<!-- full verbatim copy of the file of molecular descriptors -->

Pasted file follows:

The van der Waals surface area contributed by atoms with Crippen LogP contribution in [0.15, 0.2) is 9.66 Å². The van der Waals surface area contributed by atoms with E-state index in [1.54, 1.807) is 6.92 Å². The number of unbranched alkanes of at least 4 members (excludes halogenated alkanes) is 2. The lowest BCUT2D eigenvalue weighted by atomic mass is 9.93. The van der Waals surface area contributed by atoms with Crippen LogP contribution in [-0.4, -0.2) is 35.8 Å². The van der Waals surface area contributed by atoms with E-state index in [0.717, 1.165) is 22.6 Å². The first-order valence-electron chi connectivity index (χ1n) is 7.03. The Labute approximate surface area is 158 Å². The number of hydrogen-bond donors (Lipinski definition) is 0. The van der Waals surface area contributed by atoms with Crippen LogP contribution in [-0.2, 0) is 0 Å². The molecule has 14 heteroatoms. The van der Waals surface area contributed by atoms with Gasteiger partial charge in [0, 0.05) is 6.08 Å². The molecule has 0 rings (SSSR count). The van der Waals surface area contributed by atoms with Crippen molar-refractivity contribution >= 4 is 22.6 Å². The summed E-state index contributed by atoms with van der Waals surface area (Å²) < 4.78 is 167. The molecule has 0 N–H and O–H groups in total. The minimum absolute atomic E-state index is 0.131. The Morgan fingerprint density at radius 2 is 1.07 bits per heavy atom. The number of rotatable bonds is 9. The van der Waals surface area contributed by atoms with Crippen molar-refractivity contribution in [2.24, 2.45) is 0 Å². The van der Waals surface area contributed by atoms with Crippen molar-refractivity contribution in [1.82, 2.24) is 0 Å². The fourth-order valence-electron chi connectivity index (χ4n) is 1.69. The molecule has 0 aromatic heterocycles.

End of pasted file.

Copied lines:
The van der Waals surface area contributed by atoms with Crippen LogP contribution in [0.15, 0.2) is 9.66 Å². The van der Waals surface area contributed by atoms with E-state index in [1.54, 1.807) is 6.92 Å². The number of unbranched alkanes of at least 4 members (excludes halogenated alkanes) is 2. The lowest BCUT2D eigenvalue weighted by atomic mass is 9.93. The van der Waals surface area contributed by atoms with Crippen LogP contribution in [-0.4, -0.2) is 35.8 Å². The van der Waals surface area contributed by atoms with E-state index in [0.717, 1.165) is 22.6 Å². The first-order valence-electron chi connectivity index (χ1n) is 7.03. The Labute approximate surface area is 158 Å². The number of hydrogen-bond donors (Lipinski definition) is 0. The van der Waals surface area contributed by atoms with Crippen LogP contribution in [-0.2, 0) is 0 Å². The molecule has 14 heteroatoms. The van der Waals surface area contributed by atoms with Gasteiger partial charge in [0, 0.05) is 6.08 Å². The molecule has 0 rings (SSSR count). The van der Waals surface area contributed by atoms with Crippen molar-refractivity contribution >= 4 is 22.6 Å². The summed E-state index contributed by atoms with van der Waals surface area (Å²) < 4.78 is 167. The molecule has 0 N–H and O–H groups in total. The minimum absolute atomic E-state index is 0.131. The Morgan fingerprint density at radius 2 is 1.07 bits per heavy atom. The number of rotatable bonds is 9. The van der Waals surface area contributed by atoms with Crippen molar-refractivity contribution in [2.24, 2.45) is 0 Å². The van der Waals surface area contributed by atoms with Crippen molar-refractivity contribution in [1.82, 2.24) is 0 Å². The fourth-order valence-electron chi connectivity index (χ4n) is 1.69. The molecule has 0 aromatic heterocycles.